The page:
The Story and History of Saint Agatha (and a Giveaway)!

Agatha (Virgin and Martyr) was born in Sicily, of rich and noble parents – a child of benediction from the first, for she was promised to her parents before her birth, and consecrated from her earliest infancy to God. In the midst of dangers and temptations she served Christ in purity of body and soul, and she died for the love of chastity. Quintanus, who governed Sicily under the Emperor Decius, had heard the rumor of her beauty and wealth, and he made the laws against the Christians a pretext for summoning her from Palermo to Catania, where he was at the time. “O Jesus Christ!” she cried, as she set out on this dreaded journey, “all that I am is Thine; preserve me against the tyrant.”
And Our Lord did indeed preserve one who had given herself so utterly to Him. He kept her pure and undefiled while she was imprisoned for a whole month under charge of an evil woman. He gave her strength to reply to the offer of her life and safety, if she would but consent to sin, “Christ alone is my life and my salvation.” When Quintanus turned from passion to cruelty, and cut off her breasts, Our Lord sent the Prince of His apostles to heal her. And when, after she had been rolled naked upon potsherds, she asked that her torments might be ended, her Spouse heard her prayer and took her to Himself. She died in 251. Her feast day is February 5th.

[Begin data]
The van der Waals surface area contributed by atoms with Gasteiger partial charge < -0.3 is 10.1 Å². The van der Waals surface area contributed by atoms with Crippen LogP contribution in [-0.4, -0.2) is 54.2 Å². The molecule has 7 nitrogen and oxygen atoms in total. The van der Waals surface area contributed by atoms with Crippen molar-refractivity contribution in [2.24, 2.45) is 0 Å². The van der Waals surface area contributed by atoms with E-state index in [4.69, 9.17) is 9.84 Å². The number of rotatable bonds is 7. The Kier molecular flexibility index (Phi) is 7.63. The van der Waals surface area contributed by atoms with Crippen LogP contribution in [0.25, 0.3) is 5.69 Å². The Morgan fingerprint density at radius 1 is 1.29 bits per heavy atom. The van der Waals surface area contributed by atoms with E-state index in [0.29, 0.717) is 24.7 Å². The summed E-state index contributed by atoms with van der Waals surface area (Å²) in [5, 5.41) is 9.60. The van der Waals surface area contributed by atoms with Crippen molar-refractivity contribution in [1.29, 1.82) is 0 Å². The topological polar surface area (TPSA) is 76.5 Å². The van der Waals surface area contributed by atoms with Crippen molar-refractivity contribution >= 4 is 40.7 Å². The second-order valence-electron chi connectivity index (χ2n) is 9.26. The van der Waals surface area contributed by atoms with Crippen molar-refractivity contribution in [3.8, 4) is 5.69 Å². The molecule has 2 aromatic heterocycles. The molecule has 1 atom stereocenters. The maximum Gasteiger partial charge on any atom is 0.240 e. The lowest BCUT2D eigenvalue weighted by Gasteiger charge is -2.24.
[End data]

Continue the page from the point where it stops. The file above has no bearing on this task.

Saint Agatha is the patron of Sufferers from diseases of the breast and she is also protector against fire. Why is Saint Agatha is the patron of Sufferers from diseases of the breast and protector against fire? St. Agatha is invoked by sufferers from diseases of the breast, because her breast was ordered to be torn by two slaves with iron shears. She is protector, also, against fire, from the particular mode of her martyrdom, her body being exposed to the flames, although, to increase the torture, she was not permitted to be burned to death, but taken back to her dungeon to die in agony. A year after her martyrdom, when Mount Etna was in eruption, the terrified inhabitants of Catania, in the district, took refuge at her shrine, and finding there her veil, they stuck it on a lance and marched towards the mountain, invoking her intercession, with a result that the fire was at once put out. 

It is helpful to be able to recognise Saint Agatha in paintings, stained glass windows, illuminated manuscripts, architecture and other forms of Christian art. The artistic representations reflect the life or death of saints, or an aspect of life with which the person is most closely associated. Saint Agatha is represented in Christian Art wearing a long veil. The veil of St. Agatha was drawn tightly round her lacerated bosom when, by God’s command, St. Peter came into her dungeon to heal it with precious ointments. Hence she is usually represented wearing a long veil. The shears are always in evidence, either in her hand or lying beside her. Sometimes she has a dish or salver containing a female breast. (Information Source:


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